Thanks to everyone who attended the May 10, 2008 GRAFUG meeting.
We talked about the new Help file for VFP 9 that has been released. They fixed the index, but broke something else. It was suggested that before you download the new help file, you make a copy of the existing one. This way, you can have both versions and switch between whichever one works better for you.
We also discussed the fact that Microsoft has agreed to look into some of the major bugs introduced by VFP 9 SP2, such as the nasty Data Group bug in the Report Writer. No promises from them .. but we are keeping our fingers crossed!!
Just an FYI … It was mentioned that some older VFP links on the MSDN website seem to be broken.
Mike Feltman from F1 Technologies gave us a sneak preview of his Southwest Fox session titled “Collections, Arrays & Iteration”. It was a very enlightening presentation. For example, Mike showed three ways to iterate though a collection. The first way used a FOR loop to walk through the items. The second way used the FOR EACH loop to walk through the collection. And the third way used the FOR EACH loop with the FOXOBJECT clause (which specifies the element will contain ONLY native (not COM) Visual FoxPro objects. What surprised us is the speed of the various loops. The first example (FOR) was the fastest!! The second example (FOR EACH) was the slowest .. by a significant amount. The third example (FOR EACH w/ FOXOBJECT) was similar in time to the first example. So the moral of the story here is use FOR EACH .. or be sure to use FOXOBJECT when you use FOR EACH!
A downside to using collections in your app is that debugging is difficult. In the debugger, the objects aren’t exposed. Mike showed us a sneak preview of a Collection Explorer he’s working on that helps you drill into collections and see the values during the debugging process.
Mike Potjer also mentioned that Drew Speedie had included a concept in MaxFrame that was helpful. Each Collection object had an empty array property and a method called Unravel. While debugging, you could jump to the command window and This.Unravel() to run the code in the method, which copies the collection into an array. Now you can look at the array in the debugger. Very interesting idea!
Another concept that Mike (Feltman) showed us is how to use collections to generically talk to the objects on your form. Here’s the scenario .. you have a form with a pageframe. Within that pageframe, you have a handful of pages. On each page, you have a bunch of controls. Any time you want to address a control you have to use ThisForm.pgfWhatever.page1.txtMyTextBox. This can be tedious and lead to some long lines of code. Even worse .. if you move a control from Page1 to Page3, you just broke all the code that references the object.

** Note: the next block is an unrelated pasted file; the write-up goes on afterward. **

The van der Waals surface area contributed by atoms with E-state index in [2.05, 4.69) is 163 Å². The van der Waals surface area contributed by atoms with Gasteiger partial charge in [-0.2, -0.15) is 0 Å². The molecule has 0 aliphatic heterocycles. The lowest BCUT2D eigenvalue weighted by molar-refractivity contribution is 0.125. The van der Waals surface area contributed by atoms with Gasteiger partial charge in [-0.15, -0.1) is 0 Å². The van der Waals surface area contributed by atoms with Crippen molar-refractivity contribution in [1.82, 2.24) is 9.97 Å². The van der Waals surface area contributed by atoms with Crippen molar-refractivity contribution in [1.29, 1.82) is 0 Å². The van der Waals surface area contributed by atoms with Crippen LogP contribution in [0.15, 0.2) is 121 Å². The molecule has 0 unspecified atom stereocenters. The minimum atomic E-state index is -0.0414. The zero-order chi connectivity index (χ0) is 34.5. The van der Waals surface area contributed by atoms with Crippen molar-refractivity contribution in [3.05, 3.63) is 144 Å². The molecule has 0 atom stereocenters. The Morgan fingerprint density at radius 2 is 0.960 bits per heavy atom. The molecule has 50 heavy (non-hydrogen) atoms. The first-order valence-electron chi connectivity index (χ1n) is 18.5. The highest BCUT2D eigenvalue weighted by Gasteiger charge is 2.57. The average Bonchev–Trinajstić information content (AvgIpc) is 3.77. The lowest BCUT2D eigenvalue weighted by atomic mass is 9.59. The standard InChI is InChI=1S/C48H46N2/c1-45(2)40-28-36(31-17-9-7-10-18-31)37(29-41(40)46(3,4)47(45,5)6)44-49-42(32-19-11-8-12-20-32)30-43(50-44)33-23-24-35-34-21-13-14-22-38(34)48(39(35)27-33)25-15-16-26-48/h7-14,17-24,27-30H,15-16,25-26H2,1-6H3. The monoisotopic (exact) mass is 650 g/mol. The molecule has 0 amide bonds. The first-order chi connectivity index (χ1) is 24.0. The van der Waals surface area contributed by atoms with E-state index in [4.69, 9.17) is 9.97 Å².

Mike showed us some functions he created that helps overcome this problem. For example, to reference an object on the page he does this:
lo.Property = ???
The F() function receives the name of the control source and it iterates through the form looking for an object with that controlsource and returns a reference to the object. This eliminates having to know where the object resides. To improve performance, you can load up a collection with all the control sources and their object references. Of course, if you do anything on the fly you’d have to adjust the collection. Mike had some slick examples and the performance was instantaneous. Some of us were skeptical that we’d see a lag .. but we didn’t. Mike manipulated properties on the form and it went through several pages instantly and we didn’t see any lag time at all.
Mike said he’d send us some code to pass out to our members so as soon as we get that, we’ll put it on our website and send out the password to our members.
Thanks Mike … it was a great presentation and many of us are ready to start implementing some of this in our apps.
Our next meeting on June 14th is a special all-day seminar presented by Andy Kramek and Marcia Akins. They will be presenting the following 5 topics:
Implementing Design Patterns in Visual FoxPro - Part 1 (Andy)
Implementing Design Patterns in Visual FoxPro - Part 2 (Andy)
The 26-Hour Day (Marcia)
Using ActiveX Controls
Event Handling in Visual FoxPro
Reservations are required and there is a nominal fee ($10 for members, $40 for non-members) which includes snacks & lunch. For those of you that have already signed up, I’ll send out a reminder email soon (and nag those of you have who haven’t paid yet). There are still a few seats left, so if you’re interested or know of someone who is, please get in touch with me ASAP.
GRAFUG President & Secretary
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